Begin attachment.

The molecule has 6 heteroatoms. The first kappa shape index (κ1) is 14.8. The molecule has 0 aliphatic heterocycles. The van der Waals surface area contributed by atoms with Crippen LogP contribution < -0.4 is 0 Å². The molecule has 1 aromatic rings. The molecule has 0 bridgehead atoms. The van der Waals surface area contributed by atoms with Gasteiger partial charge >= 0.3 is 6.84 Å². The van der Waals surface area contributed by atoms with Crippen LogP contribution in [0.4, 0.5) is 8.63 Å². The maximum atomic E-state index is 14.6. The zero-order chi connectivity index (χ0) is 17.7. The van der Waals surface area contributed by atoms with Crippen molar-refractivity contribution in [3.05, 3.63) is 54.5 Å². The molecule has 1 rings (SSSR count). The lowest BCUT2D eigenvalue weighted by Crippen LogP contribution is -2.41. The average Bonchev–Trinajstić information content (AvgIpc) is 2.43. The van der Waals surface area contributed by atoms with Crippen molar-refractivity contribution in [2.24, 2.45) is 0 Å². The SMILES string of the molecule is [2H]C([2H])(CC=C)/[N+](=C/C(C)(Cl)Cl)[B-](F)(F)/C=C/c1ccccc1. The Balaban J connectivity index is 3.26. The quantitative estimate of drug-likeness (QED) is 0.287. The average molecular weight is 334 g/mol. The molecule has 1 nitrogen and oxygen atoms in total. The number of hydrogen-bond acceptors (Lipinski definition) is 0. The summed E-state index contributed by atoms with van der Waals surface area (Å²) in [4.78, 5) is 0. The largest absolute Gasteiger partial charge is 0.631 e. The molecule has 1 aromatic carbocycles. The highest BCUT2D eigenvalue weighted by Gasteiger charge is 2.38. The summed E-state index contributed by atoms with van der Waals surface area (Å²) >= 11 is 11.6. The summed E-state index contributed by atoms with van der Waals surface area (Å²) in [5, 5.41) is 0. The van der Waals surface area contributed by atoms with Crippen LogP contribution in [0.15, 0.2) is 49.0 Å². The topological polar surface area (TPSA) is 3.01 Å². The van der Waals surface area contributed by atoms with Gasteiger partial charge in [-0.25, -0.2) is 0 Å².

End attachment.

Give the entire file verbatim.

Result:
The molecule has 6 heteroatoms. The first kappa shape index (κ1) is 14.8. The molecule has 0 aliphatic heterocycles. The van der Waals surface area contributed by atoms with Crippen LogP contribution < -0.4 is 0 Å². The molecule has 1 aromatic rings. The molecule has 0 bridgehead atoms. The van der Waals surface area contributed by atoms with Gasteiger partial charge >= 0.3 is 6.84 Å². The van der Waals surface area contributed by atoms with Crippen LogP contribution in [0.4, 0.5) is 8.63 Å². The maximum atomic E-state index is 14.6. The zero-order chi connectivity index (χ0) is 17.7. The van der Waals surface area contributed by atoms with Crippen molar-refractivity contribution in [3.05, 3.63) is 54.5 Å². The molecule has 1 rings (SSSR count). The lowest BCUT2D eigenvalue weighted by Crippen LogP contribution is -2.41. The average Bonchev–Trinajstić information content (AvgIpc) is 2.43. The van der Waals surface area contributed by atoms with Crippen molar-refractivity contribution in [2.24, 2.45) is 0 Å². The SMILES string of the molecule is [2H]C([2H])(CC=C)/[N+](=C/C(C)(Cl)Cl)[B-](F)(F)/C=C/c1ccccc1. The Balaban J connectivity index is 3.26. The quantitative estimate of drug-likeness (QED) is 0.287. The average molecular weight is 334 g/mol. The molecule has 1 nitrogen and oxygen atoms in total. The number of hydrogen-bond acceptors (Lipinski definition) is 0. The summed E-state index contributed by atoms with van der Waals surface area (Å²) in [4.78, 5) is 0. The largest absolute Gasteiger partial charge is 0.631 e. The molecule has 1 aromatic carbocycles. The highest BCUT2D eigenvalue weighted by Gasteiger charge is 2.38. The summed E-state index contributed by atoms with van der Waals surface area (Å²) >= 11 is 11.6. The summed E-state index contributed by atoms with van der Waals surface area (Å²) in [5, 5.41) is 0. The van der Waals surface area contributed by atoms with Crippen LogP contribution in [0.15, 0.2) is 49.0 Å². The topological polar surface area (TPSA) is 3.01 Å². The van der Waals surface area contributed by atoms with Gasteiger partial charge in [-0.25, -0.2) is 0 Å².